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When Brian Swenson of Boscawen donated $1,000 to the Boscawen Congregational Church Food Pantry, he just considered it repayment. “It’s a loyalty thing,” he said. “I was brought up this way.” He, his wife and his parents had been volunteers at the pantry, but after becoming disabled, Swenson, a Vietnam War veteran and retired electrician, needed its services. He said he spent about 2½ years receiving assistance from the pantry. But recently, he received compensation for Agent Orange exposure during the war. He said the food pantry was the first to get some of that money. Rhoda Hardy, director of the food pantry, said Swenson’s donation will go along way. “$1,000 is a great amount to us,” she said. Hardy said that buying food from the New Hampshire Food Bank costs 18 cents per pound, which means Swenson’s donation can buy about 2.8 tons of food. Having the donation also means she can buy meat, which is donated less frequently. From the food bank, she can sometimes buy meat at 9 cents per pound, but even if she has to buy hamburger from a grocery store at $4 per pound, the donation could buy 250 pounds. “You can see that this money was a huge gift,” Hardy said. The church’s food pantry has recently seen an increase in demand since the pantry at the town offices closed. Hardy estimates the pantry serves about 40 to 45 families a week. In March, the pantry fed 91 families more than 6,400 meals. Out of the 226 individuals in those families, 40 were older than 60 and 50 were children. She said the church also gets food from the Capital Regional Food Program. Grace Capital Church is also making a donation from its recent food drive. “Anytime there’s any food anywhere, we go and get it,” Hardy said. It’s not because they hoard it, she said, but because they never know how much is going to be needed. The pantry is holding a chili, chowder and soup fundraiser May 2 at Boscawen Elementary School from 4 to 6 p.m. Applications to compete in the cook-off are available by calling 344-5902. “As a church, we aren’t wealthy,” she said. “We depend on the members of the community to help us.” Swenson said people need to pay it forward more. He said they need to change “me” to “we.” “I’ll do whatever I can in the future,” Swenson said. By SARAH KINNEY Monitor staff Saturday, April 4, 2015 (Published in print: Sunday, April 5, 2015)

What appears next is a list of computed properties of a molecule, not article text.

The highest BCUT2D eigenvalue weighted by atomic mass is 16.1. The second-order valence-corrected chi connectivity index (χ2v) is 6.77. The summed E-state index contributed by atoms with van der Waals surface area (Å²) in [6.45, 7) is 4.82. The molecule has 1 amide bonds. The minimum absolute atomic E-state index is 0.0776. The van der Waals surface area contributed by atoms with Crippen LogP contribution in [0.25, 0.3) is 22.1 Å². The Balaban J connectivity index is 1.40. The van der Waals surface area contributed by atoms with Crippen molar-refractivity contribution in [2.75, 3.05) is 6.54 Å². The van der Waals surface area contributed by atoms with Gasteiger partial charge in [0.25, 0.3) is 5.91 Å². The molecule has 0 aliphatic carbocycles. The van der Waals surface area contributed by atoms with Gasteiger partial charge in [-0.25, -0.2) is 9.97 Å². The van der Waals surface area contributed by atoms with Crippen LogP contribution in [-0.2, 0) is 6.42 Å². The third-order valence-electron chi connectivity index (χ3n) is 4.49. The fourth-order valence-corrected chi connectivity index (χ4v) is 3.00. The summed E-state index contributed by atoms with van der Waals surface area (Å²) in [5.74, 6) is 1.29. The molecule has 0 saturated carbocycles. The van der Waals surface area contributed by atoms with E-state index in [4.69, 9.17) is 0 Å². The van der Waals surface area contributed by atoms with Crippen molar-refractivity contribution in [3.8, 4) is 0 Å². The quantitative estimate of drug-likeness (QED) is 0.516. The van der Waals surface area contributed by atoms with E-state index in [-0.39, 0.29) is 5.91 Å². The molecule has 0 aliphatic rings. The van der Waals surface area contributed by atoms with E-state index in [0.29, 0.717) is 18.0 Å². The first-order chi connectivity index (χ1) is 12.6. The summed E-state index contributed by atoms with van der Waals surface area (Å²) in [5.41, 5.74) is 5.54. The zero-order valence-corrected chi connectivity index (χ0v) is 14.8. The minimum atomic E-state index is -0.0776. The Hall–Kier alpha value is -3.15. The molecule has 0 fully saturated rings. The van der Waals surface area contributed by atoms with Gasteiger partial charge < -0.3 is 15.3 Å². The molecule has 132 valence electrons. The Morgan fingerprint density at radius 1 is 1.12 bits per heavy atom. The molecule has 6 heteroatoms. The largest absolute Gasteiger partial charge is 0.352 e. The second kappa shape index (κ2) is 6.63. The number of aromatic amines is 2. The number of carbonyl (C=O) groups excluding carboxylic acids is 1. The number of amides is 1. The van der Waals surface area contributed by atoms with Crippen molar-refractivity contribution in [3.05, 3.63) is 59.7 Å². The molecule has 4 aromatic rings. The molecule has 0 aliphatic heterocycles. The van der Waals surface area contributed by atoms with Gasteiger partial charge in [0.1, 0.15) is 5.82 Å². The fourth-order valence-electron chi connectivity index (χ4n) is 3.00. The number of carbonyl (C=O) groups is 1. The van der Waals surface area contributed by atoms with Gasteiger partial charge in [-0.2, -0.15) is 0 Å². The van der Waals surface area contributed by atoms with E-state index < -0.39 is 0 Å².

Mark your calendars now for the 2015 church supper season. Our suppers are open to the public every month and offer mouth watering baked ham, pea & kidney beans, potato, green, mediterranean, and jello salads along with a fantastic selection of home baked pies. Low and sugar free jello and pies available. These suppers are the third Saturday of each month, with the exception of May, which is the 4th Saturday. We will be serving from 4:30 to 6:00 pm. Join us for a great meal and a wonderful opportunity to spend time with friends and neighbors. If you have not had the chance to read about our suppers in New Hampshire Magazine, visit, www.nhmagazine.com/October-2013/A-New-Hampshire-Church-Supper/. The supper schedule is March 21, April 18, May 23, June 20, July 18, August 15, September 19 and October 17. The cost for tickets is $8.00 for adults, $4.00 for children 6-12 and those 5 and under are FREE. All are welcome!